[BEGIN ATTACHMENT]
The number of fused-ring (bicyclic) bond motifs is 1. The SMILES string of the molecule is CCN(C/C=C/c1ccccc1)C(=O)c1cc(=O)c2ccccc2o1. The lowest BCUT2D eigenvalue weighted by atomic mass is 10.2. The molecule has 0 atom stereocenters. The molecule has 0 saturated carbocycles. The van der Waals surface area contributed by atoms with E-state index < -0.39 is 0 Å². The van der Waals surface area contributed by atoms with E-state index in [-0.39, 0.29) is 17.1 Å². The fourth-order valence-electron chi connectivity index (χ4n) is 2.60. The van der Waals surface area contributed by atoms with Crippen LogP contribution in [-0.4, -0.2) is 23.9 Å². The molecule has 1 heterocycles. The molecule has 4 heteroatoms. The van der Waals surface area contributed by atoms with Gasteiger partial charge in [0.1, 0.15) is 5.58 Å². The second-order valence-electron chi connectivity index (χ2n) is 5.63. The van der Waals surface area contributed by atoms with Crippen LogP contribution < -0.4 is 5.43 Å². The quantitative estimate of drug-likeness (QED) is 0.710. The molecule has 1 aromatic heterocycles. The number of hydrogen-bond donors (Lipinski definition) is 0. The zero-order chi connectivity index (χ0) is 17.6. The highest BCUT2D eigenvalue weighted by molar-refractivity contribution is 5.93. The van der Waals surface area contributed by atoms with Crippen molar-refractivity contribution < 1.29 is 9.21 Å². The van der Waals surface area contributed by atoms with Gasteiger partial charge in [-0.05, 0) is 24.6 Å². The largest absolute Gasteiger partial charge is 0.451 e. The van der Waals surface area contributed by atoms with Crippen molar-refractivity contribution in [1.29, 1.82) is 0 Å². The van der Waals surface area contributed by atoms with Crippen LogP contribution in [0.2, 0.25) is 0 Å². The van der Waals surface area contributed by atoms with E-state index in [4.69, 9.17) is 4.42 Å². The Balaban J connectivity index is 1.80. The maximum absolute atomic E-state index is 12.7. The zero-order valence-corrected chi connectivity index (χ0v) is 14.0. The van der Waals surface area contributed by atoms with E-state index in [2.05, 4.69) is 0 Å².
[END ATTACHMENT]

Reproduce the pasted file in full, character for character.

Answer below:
The number of fused-ring (bicyclic) bond motifs is 1. The SMILES string of the molecule is CCN(C/C=C/c1ccccc1)C(=O)c1cc(=O)c2ccccc2o1. The lowest BCUT2D eigenvalue weighted by atomic mass is 10.2. The molecule has 0 atom stereocenters. The molecule has 0 saturated carbocycles. The van der Waals surface area contributed by atoms with E-state index < -0.39 is 0 Å². The van der Waals surface area contributed by atoms with E-state index in [-0.39, 0.29) is 17.1 Å². The fourth-order valence-electron chi connectivity index (χ4n) is 2.60. The van der Waals surface area contributed by atoms with Crippen LogP contribution in [-0.4, -0.2) is 23.9 Å². The molecule has 1 heterocycles. The molecule has 4 heteroatoms. The van der Waals surface area contributed by atoms with Gasteiger partial charge in [0.1, 0.15) is 5.58 Å². The second-order valence-electron chi connectivity index (χ2n) is 5.63. The van der Waals surface area contributed by atoms with Crippen LogP contribution < -0.4 is 5.43 Å². The quantitative estimate of drug-likeness (QED) is 0.710. The molecule has 1 aromatic heterocycles. The number of hydrogen-bond donors (Lipinski definition) is 0. The zero-order chi connectivity index (χ0) is 17.6. The highest BCUT2D eigenvalue weighted by molar-refractivity contribution is 5.93. The van der Waals surface area contributed by atoms with Crippen molar-refractivity contribution < 1.29 is 9.21 Å². The van der Waals surface area contributed by atoms with Gasteiger partial charge in [-0.05, 0) is 24.6 Å². The largest absolute Gasteiger partial charge is 0.451 e. The van der Waals surface area contributed by atoms with Crippen molar-refractivity contribution in [1.29, 1.82) is 0 Å². The van der Waals surface area contributed by atoms with Crippen LogP contribution in [0.2, 0.25) is 0 Å². The van der Waals surface area contributed by atoms with E-state index in [4.69, 9.17) is 4.42 Å². The Balaban J connectivity index is 1.80. The maximum absolute atomic E-state index is 12.7. The zero-order valence-corrected chi connectivity index (χ0v) is 14.0. The van der Waals surface area contributed by atoms with E-state index in [2.05, 4.69) is 0 Å².